Physical therapy interventions for back care in children and adolescents are successful in significantly increasing healthy behaviors and knowledge acquired both in the posttest and in the follow-up, say authors of a meta-analysis published in BMC Musculoskeletal Disorders. The combined treatment of postural hygiene with physical therapy exercise exhibits the best results. The small number of studies limits the generalizability of the results, they add.
The authors located studies from the Cochrane Library, Medline, PEDro, Web of Science and IME, and other sources. The search period extended to May 2012. To be included in the meta-analysis, studies had to use physical therapy methodologies of preventive treatment on children and adolescents and compare a treatment and a control group. Treatment, participant, methodological, and extrinsic characteristics of the studies were coded. Two researchers independently coded all of the studies. As effect size indices, standardized mean differences were calculated for measures of behaviors and knowledge, both in the posttest and in the follow-up. The random and mixed-effects models were used for the statistical analyses. Sensitivity analyses were carried out to check the robustness of the meta-analytic results.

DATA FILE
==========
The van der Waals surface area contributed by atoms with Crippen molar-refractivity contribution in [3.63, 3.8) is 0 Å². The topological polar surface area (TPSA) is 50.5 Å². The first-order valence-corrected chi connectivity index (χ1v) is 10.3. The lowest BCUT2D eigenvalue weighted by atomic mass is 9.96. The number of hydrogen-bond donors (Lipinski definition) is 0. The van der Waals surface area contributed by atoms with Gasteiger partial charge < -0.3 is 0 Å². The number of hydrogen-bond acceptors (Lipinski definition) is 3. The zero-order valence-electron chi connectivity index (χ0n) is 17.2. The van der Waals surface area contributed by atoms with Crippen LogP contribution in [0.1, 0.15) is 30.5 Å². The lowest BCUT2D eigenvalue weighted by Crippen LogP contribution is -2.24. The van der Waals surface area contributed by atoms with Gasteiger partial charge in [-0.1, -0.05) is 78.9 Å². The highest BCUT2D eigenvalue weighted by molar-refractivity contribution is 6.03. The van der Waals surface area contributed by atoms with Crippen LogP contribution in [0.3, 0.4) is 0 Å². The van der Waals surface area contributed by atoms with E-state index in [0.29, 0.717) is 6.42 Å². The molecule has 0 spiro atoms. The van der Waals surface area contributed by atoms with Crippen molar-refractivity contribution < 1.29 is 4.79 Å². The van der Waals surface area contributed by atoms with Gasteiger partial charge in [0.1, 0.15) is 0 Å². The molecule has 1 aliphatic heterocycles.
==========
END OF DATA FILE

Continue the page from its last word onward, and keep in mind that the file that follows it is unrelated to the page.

A total of 19 papers fulfilled the selection criteria, producing 23 independent studies. On average, the treatments reached a statistically significant effectiveness in the behaviors acquired, both in the posttest and in the follow-up (d+ = 1.33 and d+ = 1.80, respectively), as well as in measures of knowledge (posttest: d+ = 1.29; follow-up: d+ = 0.76). Depending on the outcome measure, the effect sizes were affected by different moderator variables, such as the type of treatment, the type of postural hygiene, the teaching method, or the use of paraprofessionals as cotherapists.
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